We returned about three weeks ago from our overseas adventure. We spent most of our two weeks in the South of England with a couple of days in North Yorkshire and one long weekend in France.
I have so many memories from the trip, but we didn't buy a lot of souvenirs. Having a good bit of foreign travel under our belts, Matt and I know from experience that we are not really souvenir people. Little knicknacks are not really our thing. We lose them or they get broken. They sit untouched in a dusty box, because we don't want to throw them out, but ... so they just sit there.
We made a few notable exceptions to this rule of course. We bought guidebooks almost everywhere we went. All of the English Heritage and National Trust sites have pretty extensive books about the sites. (Dover Castle had more than a few about different aspects of the site and its history... we bought two of them!) Matt skived three souvenir glasses for his man cave (a tradition carried over from Germany, and before that from my last trip to England). We bought the kids some little trinkets... a mini-teapot emblazoned with the Union Jack for Natalie. A toy double-decker bus for Jackson. British flags for both of them. Things like that. We bought some gifts for friends and family who had asked for things.
Most of our souvenirs are the memories we have, though. Like Natalie and Jack on the first beach they had ever seen... in Normandy. At the ruined medieval abbey complex we explored, it was drizzly all day (a passing native said, "How'dyou like our North Yorkshire drought?"). Natalie took the opportunity to splash in every puddle we crossed. At the tea room that day, Jack made a new friend - Charlie - and they "talked" to each other all through lunch. Natalie stuffed her pockets with rocks everywhere we went, so we saved quite the collection. Every passing bus, truck, taxi, or golf cart, Jackson was beside himself with glee (you can only imagine his wonder during our day in London). We took photos of everything. We have over 1,700 pictures that I'm still going through. I kept a journal that, okay, I'm still actually working on completing before I forget everything. Those are going to be my most precious souvenirs.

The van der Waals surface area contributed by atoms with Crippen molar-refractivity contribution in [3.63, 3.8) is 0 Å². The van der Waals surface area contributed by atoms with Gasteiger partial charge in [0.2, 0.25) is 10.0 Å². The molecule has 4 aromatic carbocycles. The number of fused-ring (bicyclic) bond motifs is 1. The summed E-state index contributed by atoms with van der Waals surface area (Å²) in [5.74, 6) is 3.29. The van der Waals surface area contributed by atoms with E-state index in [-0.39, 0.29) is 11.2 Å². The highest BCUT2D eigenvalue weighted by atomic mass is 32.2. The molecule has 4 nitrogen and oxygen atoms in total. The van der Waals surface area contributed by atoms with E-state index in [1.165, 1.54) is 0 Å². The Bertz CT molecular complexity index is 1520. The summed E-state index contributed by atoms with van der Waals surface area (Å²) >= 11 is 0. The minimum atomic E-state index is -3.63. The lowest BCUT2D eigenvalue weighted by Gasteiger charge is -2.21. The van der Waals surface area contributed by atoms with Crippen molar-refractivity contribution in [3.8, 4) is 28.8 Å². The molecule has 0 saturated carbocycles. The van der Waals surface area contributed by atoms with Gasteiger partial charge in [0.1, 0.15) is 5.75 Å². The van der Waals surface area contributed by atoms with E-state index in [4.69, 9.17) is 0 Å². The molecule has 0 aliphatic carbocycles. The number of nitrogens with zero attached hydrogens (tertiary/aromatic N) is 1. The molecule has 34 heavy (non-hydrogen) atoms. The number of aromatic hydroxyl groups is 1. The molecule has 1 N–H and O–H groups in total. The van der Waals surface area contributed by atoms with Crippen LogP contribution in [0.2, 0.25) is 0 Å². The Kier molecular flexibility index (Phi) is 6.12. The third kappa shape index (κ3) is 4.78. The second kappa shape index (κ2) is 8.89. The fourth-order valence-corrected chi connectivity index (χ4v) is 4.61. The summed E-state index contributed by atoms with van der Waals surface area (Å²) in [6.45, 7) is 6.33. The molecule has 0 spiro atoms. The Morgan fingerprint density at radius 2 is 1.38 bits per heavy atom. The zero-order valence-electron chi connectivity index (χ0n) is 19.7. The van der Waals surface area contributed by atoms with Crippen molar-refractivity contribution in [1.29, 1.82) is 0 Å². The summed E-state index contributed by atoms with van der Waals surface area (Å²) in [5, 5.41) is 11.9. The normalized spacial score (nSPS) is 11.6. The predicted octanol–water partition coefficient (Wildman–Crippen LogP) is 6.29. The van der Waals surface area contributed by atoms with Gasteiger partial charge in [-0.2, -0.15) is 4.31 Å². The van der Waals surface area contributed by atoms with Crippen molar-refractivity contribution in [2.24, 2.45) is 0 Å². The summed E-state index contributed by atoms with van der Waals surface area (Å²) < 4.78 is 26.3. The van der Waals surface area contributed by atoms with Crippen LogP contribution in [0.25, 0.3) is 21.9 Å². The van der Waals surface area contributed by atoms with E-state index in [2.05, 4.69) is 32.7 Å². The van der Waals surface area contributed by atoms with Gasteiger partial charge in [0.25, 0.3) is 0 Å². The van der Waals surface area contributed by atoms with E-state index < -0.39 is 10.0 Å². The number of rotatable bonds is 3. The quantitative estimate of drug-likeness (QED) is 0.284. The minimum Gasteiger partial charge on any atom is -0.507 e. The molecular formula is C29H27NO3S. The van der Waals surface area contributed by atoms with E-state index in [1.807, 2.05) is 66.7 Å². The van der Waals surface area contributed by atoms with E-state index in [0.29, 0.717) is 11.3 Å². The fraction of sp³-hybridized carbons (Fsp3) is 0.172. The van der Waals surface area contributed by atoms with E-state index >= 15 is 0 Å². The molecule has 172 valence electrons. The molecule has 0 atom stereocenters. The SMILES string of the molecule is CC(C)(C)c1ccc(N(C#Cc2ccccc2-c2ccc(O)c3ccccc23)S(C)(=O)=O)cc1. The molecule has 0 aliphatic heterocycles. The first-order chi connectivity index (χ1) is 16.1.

I did actually buy one souvenir that I carry with me everywhere. It's a trolley token on a keyring. (Pictured at left. Sure it's cliche by now, but I still like the message.) If you're not familiar with trolley tokens, think Aldi's grocery carts. They cost a quarter to pull one out and you only get your quarter back if you return the cart. Well, in England they cost a POUND. Bet you'll be returning that cart, eh?
I added another trolley token to it that I snagged in France. A local Frenchwoman took pity on me outside the supermarket and offered me an extra of hers. It's the size of a Euro... grocery carts are expensive to rent over there! It isn't nearly as cute, but feels more authentic.
And now, that is how I can now confidently rent grocery carts around the world. The end :)